ArrowArtboardCreated with Sketch.Title ChevronTitle ChevronIcon FacebookIcon LinkedinIcon Mail ContactPath LayerIcon MailPositive ArrowIcon PrintIcon Twitter
Arts

Breathing new life into Asia-Pacific indigenous arts

Festivals and performers help Austronesian cultures win wider audience

Papuan youths parade on Sorong's sports field during the first Festival Noken in Irian Jaya, Indonesia. (Photo by Kit Yeng Chan)

SORONG, Indonesia -- A group of slender yet muscular youths clad in straw loincloths, their bodies adorned with swirls of white paint, recently marched in formation onto the modest sports field in Sorong, a coastal town in the eastern Indonesian province of West Papua. As they approached, people crowding around stalls selling the famous hand-woven bags of the region lifted their heads and moved onto the stone podiums surrounding the field.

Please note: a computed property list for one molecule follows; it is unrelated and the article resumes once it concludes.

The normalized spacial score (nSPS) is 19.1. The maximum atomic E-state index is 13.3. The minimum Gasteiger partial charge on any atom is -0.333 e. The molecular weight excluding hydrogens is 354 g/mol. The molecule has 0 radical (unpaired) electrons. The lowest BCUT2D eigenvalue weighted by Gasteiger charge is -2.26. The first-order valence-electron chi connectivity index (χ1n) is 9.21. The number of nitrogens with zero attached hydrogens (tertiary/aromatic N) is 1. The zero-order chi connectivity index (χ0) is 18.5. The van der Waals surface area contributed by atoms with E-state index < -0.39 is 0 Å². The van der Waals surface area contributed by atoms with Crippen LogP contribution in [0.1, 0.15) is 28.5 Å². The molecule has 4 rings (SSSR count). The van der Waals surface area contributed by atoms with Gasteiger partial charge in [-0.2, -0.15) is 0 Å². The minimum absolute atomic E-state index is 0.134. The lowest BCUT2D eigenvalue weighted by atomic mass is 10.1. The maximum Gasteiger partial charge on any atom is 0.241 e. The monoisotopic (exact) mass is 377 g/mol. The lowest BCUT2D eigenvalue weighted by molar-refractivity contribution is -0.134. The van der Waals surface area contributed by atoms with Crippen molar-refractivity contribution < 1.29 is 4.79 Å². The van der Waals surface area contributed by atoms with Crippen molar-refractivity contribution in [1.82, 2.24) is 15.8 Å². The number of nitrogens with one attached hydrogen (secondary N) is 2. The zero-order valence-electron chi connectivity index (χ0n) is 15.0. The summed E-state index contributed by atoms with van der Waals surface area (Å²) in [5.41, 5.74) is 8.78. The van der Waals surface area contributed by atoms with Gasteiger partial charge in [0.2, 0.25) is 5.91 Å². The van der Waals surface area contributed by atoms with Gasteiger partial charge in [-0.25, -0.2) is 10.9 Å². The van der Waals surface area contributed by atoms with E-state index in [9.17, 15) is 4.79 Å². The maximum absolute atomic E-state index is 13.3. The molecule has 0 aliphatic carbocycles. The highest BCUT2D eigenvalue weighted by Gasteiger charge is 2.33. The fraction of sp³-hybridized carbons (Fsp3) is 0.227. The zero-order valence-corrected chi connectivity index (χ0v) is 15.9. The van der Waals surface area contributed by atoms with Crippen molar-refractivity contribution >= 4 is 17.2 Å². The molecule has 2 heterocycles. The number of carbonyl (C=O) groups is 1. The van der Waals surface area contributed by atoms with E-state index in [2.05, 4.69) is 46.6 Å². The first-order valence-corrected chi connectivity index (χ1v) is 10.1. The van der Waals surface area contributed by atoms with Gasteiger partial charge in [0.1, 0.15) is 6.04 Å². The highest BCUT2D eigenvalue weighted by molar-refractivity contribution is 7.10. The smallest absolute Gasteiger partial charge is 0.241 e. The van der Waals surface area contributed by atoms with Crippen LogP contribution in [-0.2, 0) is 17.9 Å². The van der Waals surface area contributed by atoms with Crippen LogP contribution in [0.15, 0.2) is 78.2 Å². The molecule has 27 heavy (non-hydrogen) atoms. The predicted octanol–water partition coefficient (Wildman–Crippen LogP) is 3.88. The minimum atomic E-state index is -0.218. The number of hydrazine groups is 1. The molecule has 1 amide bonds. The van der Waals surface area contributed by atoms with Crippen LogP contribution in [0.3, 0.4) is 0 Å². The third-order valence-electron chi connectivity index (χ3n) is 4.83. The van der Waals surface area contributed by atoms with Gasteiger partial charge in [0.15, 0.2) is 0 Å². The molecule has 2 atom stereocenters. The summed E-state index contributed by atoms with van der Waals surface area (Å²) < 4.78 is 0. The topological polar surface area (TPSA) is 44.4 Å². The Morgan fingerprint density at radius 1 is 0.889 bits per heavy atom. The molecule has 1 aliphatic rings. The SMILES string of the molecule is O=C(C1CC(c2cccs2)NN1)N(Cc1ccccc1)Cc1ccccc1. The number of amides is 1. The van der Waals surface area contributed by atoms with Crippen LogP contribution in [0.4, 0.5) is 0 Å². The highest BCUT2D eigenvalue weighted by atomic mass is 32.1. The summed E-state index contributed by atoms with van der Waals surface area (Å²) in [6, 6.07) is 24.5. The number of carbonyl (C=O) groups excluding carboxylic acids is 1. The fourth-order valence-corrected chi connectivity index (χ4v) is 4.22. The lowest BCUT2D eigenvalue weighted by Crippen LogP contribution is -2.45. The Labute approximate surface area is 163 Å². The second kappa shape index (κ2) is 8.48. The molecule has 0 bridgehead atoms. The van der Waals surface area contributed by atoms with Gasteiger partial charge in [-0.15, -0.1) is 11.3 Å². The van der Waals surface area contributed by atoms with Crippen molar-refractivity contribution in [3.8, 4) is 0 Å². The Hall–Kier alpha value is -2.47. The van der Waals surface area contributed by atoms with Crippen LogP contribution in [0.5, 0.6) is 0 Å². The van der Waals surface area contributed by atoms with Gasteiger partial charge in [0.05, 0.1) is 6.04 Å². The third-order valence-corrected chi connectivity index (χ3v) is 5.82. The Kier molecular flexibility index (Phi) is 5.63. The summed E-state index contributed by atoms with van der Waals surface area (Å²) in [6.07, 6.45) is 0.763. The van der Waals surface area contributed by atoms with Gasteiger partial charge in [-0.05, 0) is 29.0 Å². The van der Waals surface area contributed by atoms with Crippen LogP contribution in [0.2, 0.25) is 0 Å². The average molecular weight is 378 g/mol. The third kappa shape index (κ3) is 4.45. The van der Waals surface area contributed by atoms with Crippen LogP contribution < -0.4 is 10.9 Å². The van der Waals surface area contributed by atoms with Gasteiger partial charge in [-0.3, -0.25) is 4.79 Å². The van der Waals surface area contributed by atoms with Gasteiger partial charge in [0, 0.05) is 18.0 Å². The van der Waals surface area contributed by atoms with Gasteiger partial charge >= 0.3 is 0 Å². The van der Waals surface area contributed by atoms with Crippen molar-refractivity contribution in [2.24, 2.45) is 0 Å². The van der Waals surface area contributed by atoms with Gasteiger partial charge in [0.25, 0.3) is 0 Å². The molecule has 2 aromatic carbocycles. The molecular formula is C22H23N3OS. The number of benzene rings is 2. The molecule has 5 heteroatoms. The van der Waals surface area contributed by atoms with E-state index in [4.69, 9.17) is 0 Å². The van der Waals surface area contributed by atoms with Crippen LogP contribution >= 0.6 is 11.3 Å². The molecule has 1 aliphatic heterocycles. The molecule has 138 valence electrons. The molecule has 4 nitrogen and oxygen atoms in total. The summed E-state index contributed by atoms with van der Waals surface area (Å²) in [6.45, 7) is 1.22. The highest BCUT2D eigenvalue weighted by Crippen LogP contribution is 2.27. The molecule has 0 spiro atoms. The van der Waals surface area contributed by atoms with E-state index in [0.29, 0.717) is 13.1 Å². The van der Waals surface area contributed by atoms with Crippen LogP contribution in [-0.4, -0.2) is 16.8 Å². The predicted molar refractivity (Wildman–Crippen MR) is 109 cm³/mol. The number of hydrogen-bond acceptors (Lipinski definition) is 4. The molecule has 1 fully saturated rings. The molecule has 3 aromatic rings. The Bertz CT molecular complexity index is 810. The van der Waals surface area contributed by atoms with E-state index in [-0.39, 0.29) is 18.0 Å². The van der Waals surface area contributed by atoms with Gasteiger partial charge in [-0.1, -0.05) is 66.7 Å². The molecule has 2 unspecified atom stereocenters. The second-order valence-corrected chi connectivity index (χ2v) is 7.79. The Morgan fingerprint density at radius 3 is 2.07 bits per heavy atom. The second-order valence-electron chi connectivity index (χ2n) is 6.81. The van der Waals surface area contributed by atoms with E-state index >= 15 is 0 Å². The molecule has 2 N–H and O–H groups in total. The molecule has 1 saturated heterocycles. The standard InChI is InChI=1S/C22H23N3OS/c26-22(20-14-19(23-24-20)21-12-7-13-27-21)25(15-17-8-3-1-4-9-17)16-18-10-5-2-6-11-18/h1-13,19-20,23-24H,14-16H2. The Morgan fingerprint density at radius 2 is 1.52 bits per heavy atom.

Proud and charismatic, the painted youths started shaking in the traditional dance styles of Irian Jaya, the Indonesian half of Papua island. As they jumped, ran and twirled in circles and in single file, they raised the intricately woven noken bags, a symbol of their Papuan heritage, high in the air.

Sponsored Content

About Sponsored Content This content was commissioned by Nikkei's Global Business Bureau.

Discover the all new Nikkei Asia app

  • Take your reading anywhere with offline reading functions
  • Never miss a story with breaking news alerts
  • Customize your reading experience

Nikkei Asian Review, now known as Nikkei Asia, will be the voice of the Asian Century.

Celebrate our next chapter
Free access for everyone - Sep. 30

Find out more